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The AU and its leaders

Africa’s prosperity: National governance and foreign relations 

This panel, led by Her Excellency Vice President Jewel Taylor, will examine the roles of national governance and policy perspectives in driving development within the wider scope of international players, diplomacy, and global funding. The 'Push' approach to development has been practiced in Africa, constituting a top-down strategy that emphasizes external investments, technology transfer, and centralized planning to spur economic growth in developing countries. It assumes that developing countries lack the necessary resources, expertise, and institutions to achieve economic development and therefore require external help.

African governments have heavily relied on foreign aid for projects like the construction of large-scale infrastructure such as dams, highways, and industrial complexes, which were often disconnected from local needs and priorities. In 2021, Foreign Direct Investments (FDIs) to Africa reached $82 billion. The World Bank Group (WBG) approved $12 billion in financing for Sub-Saharan African countries to support their COVID-19 response and recovery efforts. Since its inception in 1944, the World Bank Group has invested over $150 billion in the form of loans and grants in Africa. Similarly, the IMF has invested over $66 billion.

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FDI to Africa from 2017 to 2021

While these funds have driven some economic growth in Africa, they had their drawbacks. It often resulted in the accumulation of external debt, which burdened African economies for decades. The large-scale projects it financed often failed to deliver on their promises due to mismanagement, corruption, and lack of local ownership and context.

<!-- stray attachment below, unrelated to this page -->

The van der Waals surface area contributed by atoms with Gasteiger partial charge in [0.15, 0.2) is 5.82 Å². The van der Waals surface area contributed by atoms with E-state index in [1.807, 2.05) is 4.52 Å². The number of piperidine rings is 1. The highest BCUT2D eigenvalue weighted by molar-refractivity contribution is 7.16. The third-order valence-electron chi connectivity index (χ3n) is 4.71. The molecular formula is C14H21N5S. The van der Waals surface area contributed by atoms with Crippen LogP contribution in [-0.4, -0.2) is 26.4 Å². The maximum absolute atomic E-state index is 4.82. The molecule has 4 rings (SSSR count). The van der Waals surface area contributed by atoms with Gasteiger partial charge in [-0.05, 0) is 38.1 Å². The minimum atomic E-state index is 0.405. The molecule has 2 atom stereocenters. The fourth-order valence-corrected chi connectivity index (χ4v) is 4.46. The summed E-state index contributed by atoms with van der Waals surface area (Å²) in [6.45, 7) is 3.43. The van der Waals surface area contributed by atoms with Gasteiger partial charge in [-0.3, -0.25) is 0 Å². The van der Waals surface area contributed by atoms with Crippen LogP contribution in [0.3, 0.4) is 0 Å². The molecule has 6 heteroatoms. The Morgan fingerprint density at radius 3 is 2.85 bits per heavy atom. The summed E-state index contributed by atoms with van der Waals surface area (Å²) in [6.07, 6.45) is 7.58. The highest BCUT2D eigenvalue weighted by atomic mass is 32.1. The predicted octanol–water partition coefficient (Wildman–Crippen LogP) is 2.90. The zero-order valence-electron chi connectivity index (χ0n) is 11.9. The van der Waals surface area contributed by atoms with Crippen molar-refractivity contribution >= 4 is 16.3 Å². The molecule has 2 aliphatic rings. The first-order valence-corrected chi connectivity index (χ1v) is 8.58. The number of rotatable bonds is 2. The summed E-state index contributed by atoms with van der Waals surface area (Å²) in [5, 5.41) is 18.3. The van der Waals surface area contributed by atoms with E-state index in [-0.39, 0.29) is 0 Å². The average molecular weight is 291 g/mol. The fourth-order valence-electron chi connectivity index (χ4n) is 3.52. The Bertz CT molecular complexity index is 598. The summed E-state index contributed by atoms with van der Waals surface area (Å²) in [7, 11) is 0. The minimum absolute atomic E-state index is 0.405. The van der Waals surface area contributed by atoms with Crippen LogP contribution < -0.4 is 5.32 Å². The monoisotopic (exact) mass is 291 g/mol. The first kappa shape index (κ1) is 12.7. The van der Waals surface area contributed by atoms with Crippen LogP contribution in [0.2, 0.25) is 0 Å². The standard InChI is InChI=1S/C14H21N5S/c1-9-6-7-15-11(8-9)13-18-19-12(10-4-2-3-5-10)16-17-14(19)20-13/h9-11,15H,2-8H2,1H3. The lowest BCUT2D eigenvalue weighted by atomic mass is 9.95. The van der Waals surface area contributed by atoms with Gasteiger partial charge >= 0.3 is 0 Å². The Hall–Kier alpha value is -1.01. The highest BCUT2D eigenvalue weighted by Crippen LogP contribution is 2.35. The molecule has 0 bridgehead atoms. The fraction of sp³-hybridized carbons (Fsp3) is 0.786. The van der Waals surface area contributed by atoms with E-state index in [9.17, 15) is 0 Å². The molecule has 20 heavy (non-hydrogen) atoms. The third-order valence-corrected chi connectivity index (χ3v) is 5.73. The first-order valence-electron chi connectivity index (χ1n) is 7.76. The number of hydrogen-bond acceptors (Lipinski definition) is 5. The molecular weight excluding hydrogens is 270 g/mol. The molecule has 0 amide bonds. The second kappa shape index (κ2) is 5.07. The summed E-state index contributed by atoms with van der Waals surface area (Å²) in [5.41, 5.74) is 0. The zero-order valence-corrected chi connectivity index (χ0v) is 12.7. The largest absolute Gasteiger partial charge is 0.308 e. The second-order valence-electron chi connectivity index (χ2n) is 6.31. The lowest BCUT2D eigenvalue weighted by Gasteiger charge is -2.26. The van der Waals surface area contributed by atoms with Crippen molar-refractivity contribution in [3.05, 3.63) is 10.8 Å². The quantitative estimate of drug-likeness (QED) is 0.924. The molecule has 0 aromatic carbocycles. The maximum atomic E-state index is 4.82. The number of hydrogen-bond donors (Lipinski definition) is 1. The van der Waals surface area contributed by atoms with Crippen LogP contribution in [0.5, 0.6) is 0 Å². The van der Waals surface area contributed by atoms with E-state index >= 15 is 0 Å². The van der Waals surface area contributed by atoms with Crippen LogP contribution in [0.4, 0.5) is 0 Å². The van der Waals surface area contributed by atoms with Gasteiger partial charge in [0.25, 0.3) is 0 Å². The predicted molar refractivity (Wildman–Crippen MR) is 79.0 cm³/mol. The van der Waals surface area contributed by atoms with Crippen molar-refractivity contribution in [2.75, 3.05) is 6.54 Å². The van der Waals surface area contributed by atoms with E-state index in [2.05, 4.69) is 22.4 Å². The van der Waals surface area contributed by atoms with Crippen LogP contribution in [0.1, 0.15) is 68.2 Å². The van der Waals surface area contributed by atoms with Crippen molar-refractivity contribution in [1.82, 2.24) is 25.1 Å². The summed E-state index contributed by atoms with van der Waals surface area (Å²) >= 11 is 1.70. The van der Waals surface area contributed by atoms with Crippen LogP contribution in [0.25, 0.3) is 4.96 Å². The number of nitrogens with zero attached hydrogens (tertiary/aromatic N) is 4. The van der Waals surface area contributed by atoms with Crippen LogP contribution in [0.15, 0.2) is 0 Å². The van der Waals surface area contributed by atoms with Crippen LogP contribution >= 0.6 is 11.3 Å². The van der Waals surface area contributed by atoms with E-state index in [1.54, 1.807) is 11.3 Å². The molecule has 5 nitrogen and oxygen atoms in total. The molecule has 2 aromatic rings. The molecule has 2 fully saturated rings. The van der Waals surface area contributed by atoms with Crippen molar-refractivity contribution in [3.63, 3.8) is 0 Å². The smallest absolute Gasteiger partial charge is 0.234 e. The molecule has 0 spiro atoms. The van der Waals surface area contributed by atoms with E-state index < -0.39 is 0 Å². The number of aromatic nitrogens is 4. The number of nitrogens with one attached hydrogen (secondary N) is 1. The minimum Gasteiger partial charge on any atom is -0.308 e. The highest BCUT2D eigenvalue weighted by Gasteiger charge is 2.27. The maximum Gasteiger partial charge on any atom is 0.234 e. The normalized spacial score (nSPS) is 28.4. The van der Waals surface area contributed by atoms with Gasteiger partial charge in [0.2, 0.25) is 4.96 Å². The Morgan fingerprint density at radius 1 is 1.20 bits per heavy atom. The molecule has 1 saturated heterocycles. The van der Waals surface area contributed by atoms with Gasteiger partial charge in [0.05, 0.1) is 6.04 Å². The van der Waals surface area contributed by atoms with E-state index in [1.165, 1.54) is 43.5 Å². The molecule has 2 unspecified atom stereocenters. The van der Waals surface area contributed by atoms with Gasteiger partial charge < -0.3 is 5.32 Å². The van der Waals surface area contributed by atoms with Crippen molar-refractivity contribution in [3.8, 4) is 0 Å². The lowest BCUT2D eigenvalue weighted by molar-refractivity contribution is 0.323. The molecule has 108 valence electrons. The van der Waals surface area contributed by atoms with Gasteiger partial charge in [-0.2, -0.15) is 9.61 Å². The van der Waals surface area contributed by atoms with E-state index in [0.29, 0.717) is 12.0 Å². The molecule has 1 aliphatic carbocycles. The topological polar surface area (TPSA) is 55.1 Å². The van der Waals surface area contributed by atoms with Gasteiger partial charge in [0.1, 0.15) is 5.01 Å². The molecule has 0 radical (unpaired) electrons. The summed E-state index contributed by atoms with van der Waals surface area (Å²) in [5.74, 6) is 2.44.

Sitting with national leaders and international diplomats, this panel seeks to understand the strategy behind the current governance practices in Africa. It aims to understand what inspires national budgets and developmental plans, how international financing is negotiated and how the capital is deployed. The panel will explore the areas where capital is deployed and its impact on the economy, particularly the innovative space, and the drawbacks associated with supporting the innovative sector. Additionally, international diplomats will provide insights into foreign aid towards Africa and how it has evolved over time to suit Africa's best interest. Overall, the panel aims to draw novel insights that can influence national governance and international relations towards Africa. The expected outcome is improved innovative conditions in Africa for economic advancement while decreasing Africa's debt burden.

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